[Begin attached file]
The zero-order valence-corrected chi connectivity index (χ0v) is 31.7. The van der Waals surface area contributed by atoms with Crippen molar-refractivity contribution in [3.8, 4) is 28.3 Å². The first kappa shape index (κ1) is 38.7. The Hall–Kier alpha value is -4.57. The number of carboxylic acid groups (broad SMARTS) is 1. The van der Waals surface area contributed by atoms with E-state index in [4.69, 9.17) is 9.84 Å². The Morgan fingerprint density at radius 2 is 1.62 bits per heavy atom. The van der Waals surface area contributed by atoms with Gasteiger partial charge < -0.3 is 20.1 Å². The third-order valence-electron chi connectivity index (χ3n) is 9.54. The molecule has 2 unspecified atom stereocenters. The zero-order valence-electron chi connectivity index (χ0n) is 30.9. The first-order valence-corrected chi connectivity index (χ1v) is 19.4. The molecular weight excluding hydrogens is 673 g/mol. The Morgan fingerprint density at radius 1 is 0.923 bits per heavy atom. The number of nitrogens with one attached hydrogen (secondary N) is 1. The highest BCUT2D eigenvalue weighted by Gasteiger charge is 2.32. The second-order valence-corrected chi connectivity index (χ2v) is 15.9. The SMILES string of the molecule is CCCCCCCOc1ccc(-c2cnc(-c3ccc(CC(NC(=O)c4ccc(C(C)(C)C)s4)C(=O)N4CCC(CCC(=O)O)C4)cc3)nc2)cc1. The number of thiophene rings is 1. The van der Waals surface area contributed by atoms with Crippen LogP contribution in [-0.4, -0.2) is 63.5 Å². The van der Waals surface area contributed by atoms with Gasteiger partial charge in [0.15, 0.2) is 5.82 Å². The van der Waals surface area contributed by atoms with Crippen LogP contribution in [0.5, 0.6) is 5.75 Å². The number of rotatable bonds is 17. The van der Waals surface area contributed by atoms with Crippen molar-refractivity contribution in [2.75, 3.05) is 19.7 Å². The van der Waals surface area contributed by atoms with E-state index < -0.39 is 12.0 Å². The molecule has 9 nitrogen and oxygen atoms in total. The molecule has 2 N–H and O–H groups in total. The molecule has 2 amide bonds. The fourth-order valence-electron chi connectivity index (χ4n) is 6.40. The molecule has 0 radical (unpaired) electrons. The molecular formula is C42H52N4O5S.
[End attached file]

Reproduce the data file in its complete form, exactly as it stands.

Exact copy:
The zero-order valence-corrected chi connectivity index (χ0v) is 31.7. The van der Waals surface area contributed by atoms with Crippen molar-refractivity contribution in [3.8, 4) is 28.3 Å². The first kappa shape index (κ1) is 38.7. The Hall–Kier alpha value is -4.57. The number of carboxylic acid groups (broad SMARTS) is 1. The van der Waals surface area contributed by atoms with E-state index in [4.69, 9.17) is 9.84 Å². The Morgan fingerprint density at radius 2 is 1.62 bits per heavy atom. The van der Waals surface area contributed by atoms with Gasteiger partial charge < -0.3 is 20.1 Å². The third-order valence-electron chi connectivity index (χ3n) is 9.54. The molecule has 2 unspecified atom stereocenters. The zero-order valence-electron chi connectivity index (χ0n) is 30.9. The first-order valence-corrected chi connectivity index (χ1v) is 19.4. The molecular weight excluding hydrogens is 673 g/mol. The Morgan fingerprint density at radius 1 is 0.923 bits per heavy atom. The number of nitrogens with one attached hydrogen (secondary N) is 1. The highest BCUT2D eigenvalue weighted by Gasteiger charge is 2.32. The second-order valence-corrected chi connectivity index (χ2v) is 15.9. The SMILES string of the molecule is CCCCCCCOc1ccc(-c2cnc(-c3ccc(CC(NC(=O)c4ccc(C(C)(C)C)s4)C(=O)N4CCC(CCC(=O)O)C4)cc3)nc2)cc1. The number of thiophene rings is 1. The van der Waals surface area contributed by atoms with Crippen LogP contribution in [-0.4, -0.2) is 63.5 Å². The van der Waals surface area contributed by atoms with Gasteiger partial charge in [0.15, 0.2) is 5.82 Å². The van der Waals surface area contributed by atoms with Crippen LogP contribution in [0.5, 0.6) is 5.75 Å². The number of rotatable bonds is 17. The van der Waals surface area contributed by atoms with Crippen molar-refractivity contribution in [2.75, 3.05) is 19.7 Å². The van der Waals surface area contributed by atoms with E-state index < -0.39 is 12.0 Å². The molecule has 9 nitrogen and oxygen atoms in total. The molecule has 2 N–H and O–H groups in total. The molecule has 2 amide bonds. The fourth-order valence-electron chi connectivity index (χ4n) is 6.40. The molecule has 0 radical (unpaired) electrons. The molecular formula is C42H52N4O5S.